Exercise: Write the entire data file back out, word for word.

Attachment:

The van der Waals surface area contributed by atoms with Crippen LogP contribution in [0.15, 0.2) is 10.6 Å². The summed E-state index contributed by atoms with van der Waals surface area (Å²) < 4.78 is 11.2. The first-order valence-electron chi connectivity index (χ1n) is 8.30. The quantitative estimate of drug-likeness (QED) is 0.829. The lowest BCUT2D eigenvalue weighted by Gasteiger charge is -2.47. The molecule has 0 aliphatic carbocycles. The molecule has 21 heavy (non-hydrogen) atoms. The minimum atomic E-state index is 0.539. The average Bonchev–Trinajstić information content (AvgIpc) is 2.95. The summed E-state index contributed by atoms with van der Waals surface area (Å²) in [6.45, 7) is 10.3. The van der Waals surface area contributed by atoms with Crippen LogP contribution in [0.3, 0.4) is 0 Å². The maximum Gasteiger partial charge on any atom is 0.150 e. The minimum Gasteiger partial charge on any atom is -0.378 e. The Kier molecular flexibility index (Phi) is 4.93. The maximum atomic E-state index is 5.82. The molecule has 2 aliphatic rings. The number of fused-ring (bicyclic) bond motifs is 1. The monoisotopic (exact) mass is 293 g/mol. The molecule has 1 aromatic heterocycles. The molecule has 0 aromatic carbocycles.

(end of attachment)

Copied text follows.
The van der Waals surface area contributed by atoms with Crippen LogP contribution in [0.15, 0.2) is 10.6 Å². The summed E-state index contributed by atoms with van der Waals surface area (Å²) < 4.78 is 11.2. The first-order valence-electron chi connectivity index (χ1n) is 8.30. The quantitative estimate of drug-likeness (QED) is 0.829. The lowest BCUT2D eigenvalue weighted by Gasteiger charge is -2.47. The molecule has 0 aliphatic carbocycles. The molecule has 21 heavy (non-hydrogen) atoms. The minimum atomic E-state index is 0.539. The average Bonchev–Trinajstić information content (AvgIpc) is 2.95. The summed E-state index contributed by atoms with van der Waals surface area (Å²) in [6.45, 7) is 10.3. The van der Waals surface area contributed by atoms with Crippen LogP contribution in [0.3, 0.4) is 0 Å². The maximum Gasteiger partial charge on any atom is 0.150 e. The minimum Gasteiger partial charge on any atom is -0.378 e. The Kier molecular flexibility index (Phi) is 4.93. The maximum atomic E-state index is 5.82. The molecule has 2 aliphatic rings. The number of fused-ring (bicyclic) bond motifs is 1. The monoisotopic (exact) mass is 293 g/mol. The molecule has 1 aromatic heterocycles. The molecule has 0 aromatic carbocycles.